Tomatillo Salsa

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Around here, there are more taquerias than you can shake a stick at. You can walk almost any direction from my front door and hit at least one within 10 minutes, either a traditional brick and mortar or one of the many taco trucks that set up shop in the neighborhood. People choose favorites based on any number of factors. I judge taquerias by their salsa.

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Most places have the same selection of salsas to choose from after you get your burrito or tacos or whatever. There’s a mild bright red ranchero-style sauce, a deeper red and smoky chipotle version, and a green salsa. It’s this last one I always dip into first, not because I like salsa verde but because I love tomatillo salsa. I’m always hoping the sweet/savory/tangy flavor of those funny paper wrapped fruits will be what I find. More often it’s the heat of green chiles seasoned with disappointment.

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Who knows how this Massachusetts kid came to love tomatillo salsa because we sure didn’t have it where I grew up. There was one taqueria I knew of in Boston and I only discovered that in high school; before that my Mexican food was all El Paso and Tostidos inspired. But someone I fell for tomatillos which look like a tomato but taste like something else entirely. I supposed what rhubarb is to berries, tomatillo is to vegetables. It’s a little sweet and tart and it cannot be eaten raw. But cooked with onions and spices into a salsa it’s a pretty perfect accompaniment to your homemade tacos. Or, you know, your take out burrito.

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I can’t let this post close without mentioning the tragedy that happened earlier this week at the Boston Marathon. Marathon Monday is important all over the state, even to those of us who lived out in the suburbs. It was a day off school for one thing. My dad used to work near the starting line and I know people who live, or have lived, near various points of the race. I even know a few people who have run Boston although thankfully none of them were participating this year. Monday’s events broke my heart, not only because of how much pain it caused that city I love, but also because of how proud I was to see Bostonians rise to meet the challenge and support people who were hurt, physically or otherwise, by the attack. I may be a West Coaster now but Boston is always in my heart.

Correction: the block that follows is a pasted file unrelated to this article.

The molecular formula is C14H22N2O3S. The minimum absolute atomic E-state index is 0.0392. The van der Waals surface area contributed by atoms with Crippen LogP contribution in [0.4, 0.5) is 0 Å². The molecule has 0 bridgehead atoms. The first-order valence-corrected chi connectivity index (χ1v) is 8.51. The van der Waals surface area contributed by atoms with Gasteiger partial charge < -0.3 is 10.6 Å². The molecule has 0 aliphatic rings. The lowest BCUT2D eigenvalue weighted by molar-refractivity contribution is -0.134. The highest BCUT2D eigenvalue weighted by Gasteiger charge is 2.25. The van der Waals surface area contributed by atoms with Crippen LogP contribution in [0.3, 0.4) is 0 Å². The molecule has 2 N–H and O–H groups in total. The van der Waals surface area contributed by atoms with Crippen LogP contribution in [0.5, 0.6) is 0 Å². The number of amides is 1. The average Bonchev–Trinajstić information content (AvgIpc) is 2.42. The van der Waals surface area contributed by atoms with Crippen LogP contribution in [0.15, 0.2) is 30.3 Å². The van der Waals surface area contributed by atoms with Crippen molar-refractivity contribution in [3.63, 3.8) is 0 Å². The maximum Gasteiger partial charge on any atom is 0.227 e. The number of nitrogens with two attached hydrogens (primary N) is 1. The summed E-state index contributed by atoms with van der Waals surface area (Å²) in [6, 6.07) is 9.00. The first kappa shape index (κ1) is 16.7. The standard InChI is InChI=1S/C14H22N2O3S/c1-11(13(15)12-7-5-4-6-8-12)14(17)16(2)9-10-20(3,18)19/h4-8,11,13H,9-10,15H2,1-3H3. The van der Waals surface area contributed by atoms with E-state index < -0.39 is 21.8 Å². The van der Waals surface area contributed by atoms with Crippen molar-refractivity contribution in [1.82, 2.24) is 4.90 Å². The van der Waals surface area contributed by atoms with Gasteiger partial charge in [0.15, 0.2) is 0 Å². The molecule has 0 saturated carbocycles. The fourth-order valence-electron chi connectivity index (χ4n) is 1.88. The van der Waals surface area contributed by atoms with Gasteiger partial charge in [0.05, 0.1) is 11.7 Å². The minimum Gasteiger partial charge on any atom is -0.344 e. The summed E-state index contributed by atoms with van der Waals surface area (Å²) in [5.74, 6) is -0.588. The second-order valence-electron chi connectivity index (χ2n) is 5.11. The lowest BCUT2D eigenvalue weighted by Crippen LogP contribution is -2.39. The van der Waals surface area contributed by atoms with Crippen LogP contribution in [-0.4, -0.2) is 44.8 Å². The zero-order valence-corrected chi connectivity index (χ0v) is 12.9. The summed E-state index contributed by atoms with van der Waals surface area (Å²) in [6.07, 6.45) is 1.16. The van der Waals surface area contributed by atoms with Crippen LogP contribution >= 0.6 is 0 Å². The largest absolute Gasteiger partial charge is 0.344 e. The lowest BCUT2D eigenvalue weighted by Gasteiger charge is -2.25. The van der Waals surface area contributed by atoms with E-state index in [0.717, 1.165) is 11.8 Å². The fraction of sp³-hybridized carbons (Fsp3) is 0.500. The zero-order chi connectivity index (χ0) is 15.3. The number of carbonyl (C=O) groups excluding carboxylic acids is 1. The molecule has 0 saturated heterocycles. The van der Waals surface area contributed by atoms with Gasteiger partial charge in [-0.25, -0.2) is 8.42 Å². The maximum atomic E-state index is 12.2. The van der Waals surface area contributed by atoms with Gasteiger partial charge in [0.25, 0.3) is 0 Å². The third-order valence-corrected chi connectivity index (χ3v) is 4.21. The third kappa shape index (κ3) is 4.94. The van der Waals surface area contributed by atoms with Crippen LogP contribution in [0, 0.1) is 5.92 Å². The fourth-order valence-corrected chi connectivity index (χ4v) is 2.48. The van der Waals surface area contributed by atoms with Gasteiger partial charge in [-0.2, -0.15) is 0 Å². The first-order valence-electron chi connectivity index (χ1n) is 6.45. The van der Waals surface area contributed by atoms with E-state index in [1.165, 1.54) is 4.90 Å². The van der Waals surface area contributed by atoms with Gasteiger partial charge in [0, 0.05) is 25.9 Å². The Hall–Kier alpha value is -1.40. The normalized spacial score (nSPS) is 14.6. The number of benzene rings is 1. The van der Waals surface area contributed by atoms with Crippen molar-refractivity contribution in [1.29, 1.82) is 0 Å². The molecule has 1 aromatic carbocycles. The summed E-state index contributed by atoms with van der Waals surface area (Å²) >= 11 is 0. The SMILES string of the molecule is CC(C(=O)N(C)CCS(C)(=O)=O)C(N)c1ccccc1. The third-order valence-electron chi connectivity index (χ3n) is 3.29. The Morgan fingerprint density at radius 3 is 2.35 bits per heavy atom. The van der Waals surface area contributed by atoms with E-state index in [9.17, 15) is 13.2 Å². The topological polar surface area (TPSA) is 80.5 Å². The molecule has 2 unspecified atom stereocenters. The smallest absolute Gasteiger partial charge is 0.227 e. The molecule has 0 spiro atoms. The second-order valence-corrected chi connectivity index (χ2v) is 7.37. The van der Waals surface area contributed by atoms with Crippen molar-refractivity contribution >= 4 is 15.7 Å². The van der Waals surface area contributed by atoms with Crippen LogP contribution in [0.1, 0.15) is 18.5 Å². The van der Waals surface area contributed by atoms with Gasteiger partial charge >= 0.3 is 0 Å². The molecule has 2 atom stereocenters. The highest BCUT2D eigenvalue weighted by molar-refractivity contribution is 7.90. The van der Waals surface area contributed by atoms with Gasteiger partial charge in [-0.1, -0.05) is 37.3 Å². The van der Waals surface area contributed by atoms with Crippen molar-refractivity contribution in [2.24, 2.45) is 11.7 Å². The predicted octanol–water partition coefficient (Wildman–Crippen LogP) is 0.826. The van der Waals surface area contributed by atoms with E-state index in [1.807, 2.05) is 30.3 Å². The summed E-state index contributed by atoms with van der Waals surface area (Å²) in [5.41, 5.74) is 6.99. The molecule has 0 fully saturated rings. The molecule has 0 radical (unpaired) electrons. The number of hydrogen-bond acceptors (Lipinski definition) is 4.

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Last year we ate: Cranberry Fudge

Tomatillo Salsa
Makes about 2 1/2 cups

Alright, so back to this salsa. You have two choices for how to put it together depending on your preferences. If you like a chunky salsa then chop everything up into a medium dice so that the final product will have some texture. But a) I am lazy and b) I like a smoother salsa so I just roughly chopped it and then blended everything after cooking. Either way works just fine.

1-2 tbs oil
1 pound tomatillos (You can find these in Whole Foods but also much cheaper in a local Mexican or South American grocery store if you have one), peeled, washed, and chopped
1 tbs kosher salt, divided
2 small or 1 medium onion, chopped
1/4 cup pickled jalapenos or 2-3 fresh jalapenos *
1 tbs freshly ground cumin
1/4 cup cilantro, finely chopped
Juice of 1-2 limes

Place a large non-reactive frying pan (try stainless steel) over medium heat and add the oil. Give it a few minutes to warm up and then add the tomatillos and onions along with a 1/2 tablespoon of the salt. Cook it over medium heat for 10-15 minutes, until the tomatillos start to break down and turn a duller green and the onions are very soft. Add the jalapenos and cumin and cook for another 5-10 minutes until the peppers have softened too. Taste to see if it needs more salt.

Take the salsa off the heat and add the cilantro and juice of one lime juice and taste again for seasoning. You can add the rest of the lime juice and more salt if you think it needs more. At this point you can blend the salsa to make it smoother or just leave it chunky. Kept in a sealed contained in the fridge, the salsa should keep for up to two weeks. Eat it on just about everything.

* I pickled a bunch of jalapenos last summer when I got a bag super cheap at a farmer’s market. But you could just as easily use fresh ones. The heat is in the seeds and the ribs inside the pepper so if you prefer less heat, simply remove those things before chopping up the jalapeno.

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